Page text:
A recent phase I trial investigated the concept of chemoradiation by using the radiosensitizing agent capecitabine in combination with Y90-RE. Its impact on the maximum tolerated Y90-dose (MTD-Y90) in glass-based RE (TheraSpheres) was evaluated in an escalating study design that included 17 patients with ICC or liver metastases. An MTD-Y90 >170 Gy was reported and only two patients experienced dose-limiting toxicity. These results suggest radiosensitizing to be an option for Y90-dose escalation and subsequent improvement of technical efficacy (53).
A retrospective series from 2013 was designed to compare efficacy, morbidity and survival after different IAT procedures. A total of 198 patients with advanced ICC, who were primarily treated with a total of 464 IAT procedures in five major hepatobiliary institutions in the US, were included. Patients were treated with cTACE (n=128, 64.7%; gemcitabine and cisplatin or doxorubicin, cisplatin and mitomycin-c), transarterial embolization (TAE) (n=13, 6.6%), DEB-TACE (n=11, 5.6%) or Y90-RE (n=46, 42.3%) and 30 patients (15%) had simultaneously received systemic chemotherapy. Generally, procedures were well-tolerated and only 16 patients (8.1%) reported major adverse events such as acute renal or hepatic failure. The median OS in the entire cohort was 13.2 months and no significant differences were observed stratified by the type of IAT (cTACE 13.4 vs. TAE 14.3 vs. DEB-TACE 10.5 vs. Y90-RE 11.3 months; P=0.46). According to mRECIST, 41 patients (25.5%) had CR or PR whereas 99 patients (61.5%) had SD and 21 patients (13%) revealed PD. Tumor response was associated with survival prolongation (CR/PR 32.4 months vs. PD 6.4 months; P<0.05) (19). Similarly, a recently published meta-analysis compared hepatic artery-based therapies with median OS as the primary outcome and tumor response to therapy and toxicity as secondary endpoints. Overall, 20 articles including a total of 657 patients were analyzed. The highest median OS for i.a. chemoinfusion was reported to be 22.8 months (range, 9.8–35.8 months, 95% CI), 13.9 months (range, 9.5–18.3 months) for Y90-RE, 12.4 months (range, 10.9–13.9 months) for cTACE and 12.3 months (range, 11–13.5 months) for DEB-TACE. Response to therapy as defined by CR and PR according to RECIST was highest in i.a. chemoinfusion>Y90-RE>cTACE>DEB-TACE. However, grade III/IV complication rate was highest in i.a. chemoinfusion>cTACE>DEB-TACE (54) (Table 3).
In summary, despite the lack of randomized controlled trials, current literature indicates evidence in support of the use of LRT for patients with unresectable ICC. In particular, IAT have proven feasible, safe and effective in inducing local tumor response. Current clinical evidence suggests prolonged survival without severe impairment of the quality of life of patients in a palliative setting. Additionally, some studies report survival benefits for IAT over systemic chemotherapy and the ability of downstaging tumors until eligible to resection. Besides minimal invasiveness, the main advantages of IAT result from selective targeting of the tumor: locally increased drug concentrations in the tumor whilst avoiding systemic toxicity. Although Y90-RE is increasingly accepted, cTACE remains the most frequently used IAT procedure in the palliative therapy of ICC. Except for minor toxicities subject to the post-embolization syndrome, embolization procedures are predominantly well-tolerated. However, prospective randomized trials and meta-analyses are needed to definitely establish the impact of IAT on patient survival. To broaden the scope of application, the outcomes of different IAT modalities ought to be standardized and compared and indications have to be clearly defined.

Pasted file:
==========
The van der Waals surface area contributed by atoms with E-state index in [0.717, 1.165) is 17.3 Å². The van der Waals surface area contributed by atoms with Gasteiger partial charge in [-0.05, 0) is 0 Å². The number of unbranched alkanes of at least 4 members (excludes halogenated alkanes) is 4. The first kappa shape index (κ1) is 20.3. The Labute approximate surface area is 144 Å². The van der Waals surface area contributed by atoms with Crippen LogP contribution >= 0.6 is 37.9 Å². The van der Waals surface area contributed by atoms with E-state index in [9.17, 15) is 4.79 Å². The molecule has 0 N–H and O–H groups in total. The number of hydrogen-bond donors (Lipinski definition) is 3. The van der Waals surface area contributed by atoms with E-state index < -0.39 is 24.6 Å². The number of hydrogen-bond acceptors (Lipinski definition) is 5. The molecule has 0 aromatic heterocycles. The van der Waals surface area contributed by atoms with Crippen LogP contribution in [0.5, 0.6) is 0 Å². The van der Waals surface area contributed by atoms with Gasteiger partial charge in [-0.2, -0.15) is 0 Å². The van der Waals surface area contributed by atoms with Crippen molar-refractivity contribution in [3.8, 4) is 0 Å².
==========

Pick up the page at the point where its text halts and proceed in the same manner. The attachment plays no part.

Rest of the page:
Funding: JF Geschwind reports grants from the National Institutes of Health [NIH/NCI R01 CA160771, P30 CA0069730] and Philips Medical, during the conduct of the study; personal fees from Consultant to Nordion; personal fees from Consultant to Biocompatibles/BTG; personal fees from Consultant to Bayer HealthCare; grants from DOD; grants from Biocompatibles/BTG; grants from Bayer HealthCare; grants from Nordion; grants from Context Vision; grants from SIR; grants from RSNA; and grants from Guerbet, outside the submitted work. JF Geschwind is the founder and CEO of Prescience Labs, LLC. J Chapiro reports grants from the German-Israeli Foundation for Scientific Research and Development, the Berlin Institute of Health/Charité Foundation, Philips Healthcare and the Rolf W. Günther Foundation for Radiological Science during the study. LJ Savic reports scholarships from the German National Academic Foundation and the Medical Excellence Initiative by the Manfred Lautenschläger Foundation outside the submitted work.
Conflicts of Interest: The authors have no conflicts of interest to declare.